The bench-marked race has the following intensity distribution compared to training beforehand:

Data Period  HR2 Pwr Z3 Pwr Z4 Pwr Z5 Pwr Z6 Pwr Z7
Off-season/training prior to race  15% 1% 11% 2% 1% 4%
Ravensdale RR  – 0% 6% 2% 2% 14%

At this point I regret not wearing my heart strap so I would know how much time I spent aerobically. Power-wise, I spent 76% of race time in zones one and two, so that helps a little. To characterize the course, my PowerTap’s PowerAgent file shows that most significant efforts 5 minutes and less (Pwr Z7) at wattages greater than 333 occurred in the last 5 minutes of the race. The remaining efforts of 10 minutes and more at wattages less than 257 occurred earlier in the race for a total of about 2 hours and 6 minutes. This suggests to me that the Pwr Z7 intensities were used to win the race with a sprint to the finish line, and that lower intensity efforts were used to sustain, maneuver, and finish the race with the pack.

How did the training effort support this win? Examining the data periods shows two key areas in my opinion. These areas are power zones 4 and 7. I think training in these areas, along with the supporting base layers of endurance and tempo training, enabled me to perform in these two areas during the race. I also think this microcycle is a good example of how specific and quantified training can lead to adaptations enabling equal or higher performance during racing.

That will do for Part 1. I will have to decide to benchmark a Cat 3 race (if data is available) or use Coggan’s Power Profile Output (w/kg) to derive the training schedule. Part 2 will deal with my decision and how I planned my training for the up-coming season, stay tuned.

*********************************************

So here’s the quick gouge on two pieces of gear that I really am pleased with buying. The first is the Gore Countdown Glove.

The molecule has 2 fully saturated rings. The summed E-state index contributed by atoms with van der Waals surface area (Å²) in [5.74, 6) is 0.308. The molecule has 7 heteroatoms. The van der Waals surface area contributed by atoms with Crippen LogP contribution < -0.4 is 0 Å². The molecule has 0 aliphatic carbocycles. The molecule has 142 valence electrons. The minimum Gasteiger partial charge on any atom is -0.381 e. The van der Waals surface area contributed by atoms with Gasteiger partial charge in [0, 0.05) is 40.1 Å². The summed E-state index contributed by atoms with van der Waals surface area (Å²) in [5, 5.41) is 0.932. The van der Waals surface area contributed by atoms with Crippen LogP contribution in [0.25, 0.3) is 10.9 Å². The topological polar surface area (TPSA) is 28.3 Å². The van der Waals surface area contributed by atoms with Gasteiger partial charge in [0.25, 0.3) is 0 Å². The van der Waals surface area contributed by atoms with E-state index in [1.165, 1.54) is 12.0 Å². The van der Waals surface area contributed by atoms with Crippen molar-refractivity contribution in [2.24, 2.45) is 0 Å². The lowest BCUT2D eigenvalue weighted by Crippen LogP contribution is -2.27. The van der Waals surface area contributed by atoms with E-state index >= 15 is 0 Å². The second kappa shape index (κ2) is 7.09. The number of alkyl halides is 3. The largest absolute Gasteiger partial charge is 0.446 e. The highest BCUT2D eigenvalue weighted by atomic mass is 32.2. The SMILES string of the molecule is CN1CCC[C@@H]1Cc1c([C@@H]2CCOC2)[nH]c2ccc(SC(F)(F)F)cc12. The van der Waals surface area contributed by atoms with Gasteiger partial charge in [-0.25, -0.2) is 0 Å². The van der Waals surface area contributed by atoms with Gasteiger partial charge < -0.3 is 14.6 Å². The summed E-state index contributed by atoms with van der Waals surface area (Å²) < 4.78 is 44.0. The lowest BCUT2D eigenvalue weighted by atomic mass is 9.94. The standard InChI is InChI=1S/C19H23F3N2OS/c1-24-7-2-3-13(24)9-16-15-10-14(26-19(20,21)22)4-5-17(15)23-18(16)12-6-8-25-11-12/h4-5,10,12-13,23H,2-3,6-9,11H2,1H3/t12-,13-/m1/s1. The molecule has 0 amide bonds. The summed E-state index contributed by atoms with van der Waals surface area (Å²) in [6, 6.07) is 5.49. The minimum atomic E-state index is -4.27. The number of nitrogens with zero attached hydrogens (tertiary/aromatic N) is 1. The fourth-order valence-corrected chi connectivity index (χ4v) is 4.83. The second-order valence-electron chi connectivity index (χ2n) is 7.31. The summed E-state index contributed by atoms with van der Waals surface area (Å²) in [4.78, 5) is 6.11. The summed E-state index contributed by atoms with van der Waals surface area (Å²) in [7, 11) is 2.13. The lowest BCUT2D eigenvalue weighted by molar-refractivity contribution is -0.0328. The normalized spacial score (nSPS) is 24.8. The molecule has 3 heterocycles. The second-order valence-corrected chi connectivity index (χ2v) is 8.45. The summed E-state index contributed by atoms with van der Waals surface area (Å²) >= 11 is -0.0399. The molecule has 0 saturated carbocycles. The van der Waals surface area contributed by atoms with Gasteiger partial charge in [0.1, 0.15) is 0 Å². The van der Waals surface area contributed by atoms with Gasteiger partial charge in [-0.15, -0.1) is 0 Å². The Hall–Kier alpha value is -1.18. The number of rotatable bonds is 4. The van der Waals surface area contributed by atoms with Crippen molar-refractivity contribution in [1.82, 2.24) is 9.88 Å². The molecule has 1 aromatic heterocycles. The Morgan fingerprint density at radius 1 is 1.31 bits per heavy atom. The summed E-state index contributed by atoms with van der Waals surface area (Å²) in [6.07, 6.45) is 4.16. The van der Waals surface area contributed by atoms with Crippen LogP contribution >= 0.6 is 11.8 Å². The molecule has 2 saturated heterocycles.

Picture of the Gore Countdown Glove

Gore Countdown Glove

Thus far this glove has prevented my fingers from transforming into painful ice picks while out riding and training in Seattle’s wonderful fall climate. They are warm, comfortable, waterproof, and windproof. As in many examples of product design there are trade offs. For me these trade offs are breathability and tactile feel. I use Shimano’s STI Ultegra shifters and I had to get used to the slight extra length of finger-space off the tips of my fingers when pushing the down-shift levers. (I use USA size XXXL.) The second quality- breathability is not as good. Whenever the temperature is greater than 40ºF and my effort level stays in the endurance zone, my hands stay dry and warm. However, when pushing into tempo effort levels and higher, my hands will get damp with a bit of chill.Temperatures below 40ºF will have my finger tips feeling a bit cold but generally they are fairly comfortable. Last, a bit more on the tactile feel. The median and ulnar nerve bundles traverse the base of the palm near the wrist. I’d like a bit thicker/denser padding on either side of these nerve paths to isolate the bundles from compression and vibration for increased comfort during rides longer than two hours and up to five hours long. Overall, these gloves were well-worth the ~$80 retail price from the shop that supports my team.

Last, I would be remiss if I did not mention the fine cycling jacket issued by Showers Pass.

Picture of the Shower's Pass Elite Pro Cycling Jacket

Shower’s Pass Elite Pro Cycling Jacket

This Elite Pro jacket is likely the finest piece of outer wear I have ever purchased. I wear a size medium. This torso-hugging jacket breathes really well and is equipped with side vents via water-resistant zippers. Additionally, a rear zipper just below your neck allows any hot moisture to vent away (in my experience.) Furthermore, the extended tail of the jacket is long enough to cover you while tucked into your drops.

Two minor features that I also like are the off-set main zipper near your neck. I have many center-sewn zippers on base layers, jerseys and the like that stack-up on the front of the neck where the zipper pulls can foul each other. Oh, I almost forgot to mention that the product designers had the foresight to specify the sleeve length under bent-elbow conditions…like when you are tucked-in. This way your sleeve cuff does not retract and open a wind gap when you bend your elbow. That is some intelligent product design huh? Windproof, waterproof, small-packing, with seamed tape panels. This jacket is a GOOD piece of gear.

As an aside, our team had designated the jacket’s color black. I rather like it as it doesn’t matter what design the new annual kit will be, black goes well with anything.